Lifting the Covers
Her back is turned to me, and then she rolls over and I sense her gazing in my direction.
"What?" I say.
"I do like your writing," she says, the covers pulled up tight to her chin.
"Why do I sense a 'But' coming?"
"Well, what you write is touching, but you focus so much on loss; there's such a sadness."
"I'm often reaching for humour," I protest. "What about that piece about me thinking about becoming a monk?"
"Becoming a monk isn't exactly my idea of uplifting. Where does that leave me?"
"It's just this time of life," I say. "Friends are suffering physical ailments, some are dying, others moving away, couples are breaking up, the age of people in the obits is usually less than mine, the world seems to be endlessly at war."
"So do you write about pain as a way of working through it?"
"Just the opposite. Writing about it helps me to connect more deeply with things that matter."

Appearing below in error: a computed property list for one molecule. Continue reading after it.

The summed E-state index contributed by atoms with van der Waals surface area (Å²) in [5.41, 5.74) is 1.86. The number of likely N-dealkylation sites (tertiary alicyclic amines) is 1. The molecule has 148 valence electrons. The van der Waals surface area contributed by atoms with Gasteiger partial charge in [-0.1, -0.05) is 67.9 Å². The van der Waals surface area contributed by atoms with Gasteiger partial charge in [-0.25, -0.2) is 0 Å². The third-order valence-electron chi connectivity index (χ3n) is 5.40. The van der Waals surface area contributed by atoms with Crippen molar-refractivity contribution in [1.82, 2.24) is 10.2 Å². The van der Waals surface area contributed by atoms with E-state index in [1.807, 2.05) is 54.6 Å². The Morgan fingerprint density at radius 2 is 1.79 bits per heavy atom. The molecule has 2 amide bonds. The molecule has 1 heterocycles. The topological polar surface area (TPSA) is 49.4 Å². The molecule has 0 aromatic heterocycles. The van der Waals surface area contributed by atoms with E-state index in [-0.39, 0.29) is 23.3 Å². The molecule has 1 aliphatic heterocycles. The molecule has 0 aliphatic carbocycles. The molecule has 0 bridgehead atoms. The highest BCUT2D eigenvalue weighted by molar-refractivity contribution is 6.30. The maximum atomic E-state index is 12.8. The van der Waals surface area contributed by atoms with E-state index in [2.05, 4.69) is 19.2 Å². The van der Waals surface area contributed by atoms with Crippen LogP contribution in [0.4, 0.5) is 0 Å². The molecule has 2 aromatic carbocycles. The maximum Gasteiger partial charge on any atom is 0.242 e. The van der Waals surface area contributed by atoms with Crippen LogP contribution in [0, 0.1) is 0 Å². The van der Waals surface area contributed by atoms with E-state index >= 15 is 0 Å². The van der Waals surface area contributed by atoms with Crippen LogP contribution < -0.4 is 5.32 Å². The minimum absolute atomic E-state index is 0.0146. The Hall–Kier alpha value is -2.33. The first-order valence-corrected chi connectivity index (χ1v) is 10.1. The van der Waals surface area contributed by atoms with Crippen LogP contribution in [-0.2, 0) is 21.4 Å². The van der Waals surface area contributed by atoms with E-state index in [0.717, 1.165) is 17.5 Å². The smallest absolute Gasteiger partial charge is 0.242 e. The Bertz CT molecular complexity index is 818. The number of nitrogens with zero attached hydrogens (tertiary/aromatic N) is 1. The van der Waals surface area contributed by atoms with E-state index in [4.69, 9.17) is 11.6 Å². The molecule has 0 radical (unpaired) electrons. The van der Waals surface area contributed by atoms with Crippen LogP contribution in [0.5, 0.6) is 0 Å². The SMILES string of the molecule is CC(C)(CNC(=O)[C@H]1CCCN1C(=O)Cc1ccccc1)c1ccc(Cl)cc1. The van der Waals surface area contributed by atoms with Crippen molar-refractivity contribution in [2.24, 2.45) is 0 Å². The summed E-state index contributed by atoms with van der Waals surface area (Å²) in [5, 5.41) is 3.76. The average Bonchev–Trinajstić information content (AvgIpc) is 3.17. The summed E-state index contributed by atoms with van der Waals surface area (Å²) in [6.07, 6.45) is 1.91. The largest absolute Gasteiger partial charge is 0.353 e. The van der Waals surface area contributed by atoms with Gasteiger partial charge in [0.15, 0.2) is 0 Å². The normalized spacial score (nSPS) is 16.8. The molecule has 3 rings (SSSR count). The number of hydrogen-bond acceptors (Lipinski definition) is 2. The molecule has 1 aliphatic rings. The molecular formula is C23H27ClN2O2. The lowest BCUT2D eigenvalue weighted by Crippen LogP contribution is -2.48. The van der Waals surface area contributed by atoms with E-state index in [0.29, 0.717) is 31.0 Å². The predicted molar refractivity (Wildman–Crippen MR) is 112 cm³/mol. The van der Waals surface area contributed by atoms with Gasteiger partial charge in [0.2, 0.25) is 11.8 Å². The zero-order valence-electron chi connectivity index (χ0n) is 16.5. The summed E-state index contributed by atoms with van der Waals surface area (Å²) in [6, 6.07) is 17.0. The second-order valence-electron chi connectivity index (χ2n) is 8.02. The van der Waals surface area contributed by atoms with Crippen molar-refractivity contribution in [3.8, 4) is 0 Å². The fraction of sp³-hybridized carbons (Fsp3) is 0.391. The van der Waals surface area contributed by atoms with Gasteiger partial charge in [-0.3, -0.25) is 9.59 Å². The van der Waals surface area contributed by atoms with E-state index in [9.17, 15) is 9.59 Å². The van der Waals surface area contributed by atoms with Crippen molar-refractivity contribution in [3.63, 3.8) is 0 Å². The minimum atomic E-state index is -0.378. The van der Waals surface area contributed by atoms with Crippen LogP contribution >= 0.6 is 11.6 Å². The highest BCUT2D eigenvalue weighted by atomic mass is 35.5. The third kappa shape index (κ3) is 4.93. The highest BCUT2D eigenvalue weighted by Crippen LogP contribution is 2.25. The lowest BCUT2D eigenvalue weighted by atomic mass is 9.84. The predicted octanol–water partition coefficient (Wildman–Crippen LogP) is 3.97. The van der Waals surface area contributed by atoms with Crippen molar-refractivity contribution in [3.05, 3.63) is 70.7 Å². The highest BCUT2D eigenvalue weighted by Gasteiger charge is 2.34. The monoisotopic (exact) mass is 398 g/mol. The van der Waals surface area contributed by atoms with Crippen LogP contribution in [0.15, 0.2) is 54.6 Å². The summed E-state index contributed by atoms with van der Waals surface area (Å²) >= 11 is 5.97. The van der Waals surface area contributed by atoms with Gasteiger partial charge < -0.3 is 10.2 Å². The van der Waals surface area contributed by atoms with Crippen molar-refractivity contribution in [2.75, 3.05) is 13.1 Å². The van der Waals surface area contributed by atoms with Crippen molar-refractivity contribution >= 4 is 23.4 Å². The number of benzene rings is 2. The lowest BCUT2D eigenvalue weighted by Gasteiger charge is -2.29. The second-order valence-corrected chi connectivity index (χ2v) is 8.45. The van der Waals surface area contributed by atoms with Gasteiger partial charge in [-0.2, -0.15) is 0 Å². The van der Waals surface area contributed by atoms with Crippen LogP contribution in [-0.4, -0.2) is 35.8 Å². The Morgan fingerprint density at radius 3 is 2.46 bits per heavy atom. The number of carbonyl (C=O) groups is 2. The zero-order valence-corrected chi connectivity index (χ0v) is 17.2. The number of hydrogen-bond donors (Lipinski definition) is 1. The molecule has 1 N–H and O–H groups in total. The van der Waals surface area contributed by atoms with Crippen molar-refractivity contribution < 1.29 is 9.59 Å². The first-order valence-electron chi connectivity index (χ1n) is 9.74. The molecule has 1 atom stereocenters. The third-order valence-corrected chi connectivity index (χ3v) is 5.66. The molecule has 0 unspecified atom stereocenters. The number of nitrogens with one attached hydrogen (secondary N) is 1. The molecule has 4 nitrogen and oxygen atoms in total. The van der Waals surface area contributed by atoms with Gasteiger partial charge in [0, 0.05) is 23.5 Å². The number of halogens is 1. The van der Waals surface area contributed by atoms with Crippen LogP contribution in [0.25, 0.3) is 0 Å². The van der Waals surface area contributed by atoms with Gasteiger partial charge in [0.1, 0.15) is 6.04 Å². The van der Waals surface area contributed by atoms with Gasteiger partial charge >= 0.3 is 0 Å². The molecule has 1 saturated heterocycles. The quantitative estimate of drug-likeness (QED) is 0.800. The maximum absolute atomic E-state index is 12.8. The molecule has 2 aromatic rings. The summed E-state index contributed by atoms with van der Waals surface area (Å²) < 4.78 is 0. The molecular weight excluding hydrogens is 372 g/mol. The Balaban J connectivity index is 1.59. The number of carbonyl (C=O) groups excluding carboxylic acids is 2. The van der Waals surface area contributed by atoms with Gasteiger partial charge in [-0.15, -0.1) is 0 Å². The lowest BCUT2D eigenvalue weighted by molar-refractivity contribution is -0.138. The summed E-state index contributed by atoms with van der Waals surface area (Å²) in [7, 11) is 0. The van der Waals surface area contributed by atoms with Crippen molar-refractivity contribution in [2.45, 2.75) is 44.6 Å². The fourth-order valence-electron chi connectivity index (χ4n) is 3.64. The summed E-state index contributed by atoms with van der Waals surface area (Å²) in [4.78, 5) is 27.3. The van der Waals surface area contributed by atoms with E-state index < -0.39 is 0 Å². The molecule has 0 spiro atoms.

"Some people write about flowers in meadows", she says. "Wouldn't that help you to connect with some of the positive things in life?"
"I do connect with those sorts of things. But there's so much fluff written about flowers and walks in the woods. The reality is that there are biting insects, bears and wolves, it can rain all day, you can sprain an ankle."
"I meant why don't you write about love, about us?" she asks. "We're something positive, aren't we? This isn't just fluff, is it?"
"You've read my mind," I reply. "Right now, I'm thinking of lifting these covers of darkness and having a go. Later on, maybe I'll write about it."
"Hmmmm," she says, turning her back to me. "Not sure I want to be a 'go'."
morning mist –
in my bedroom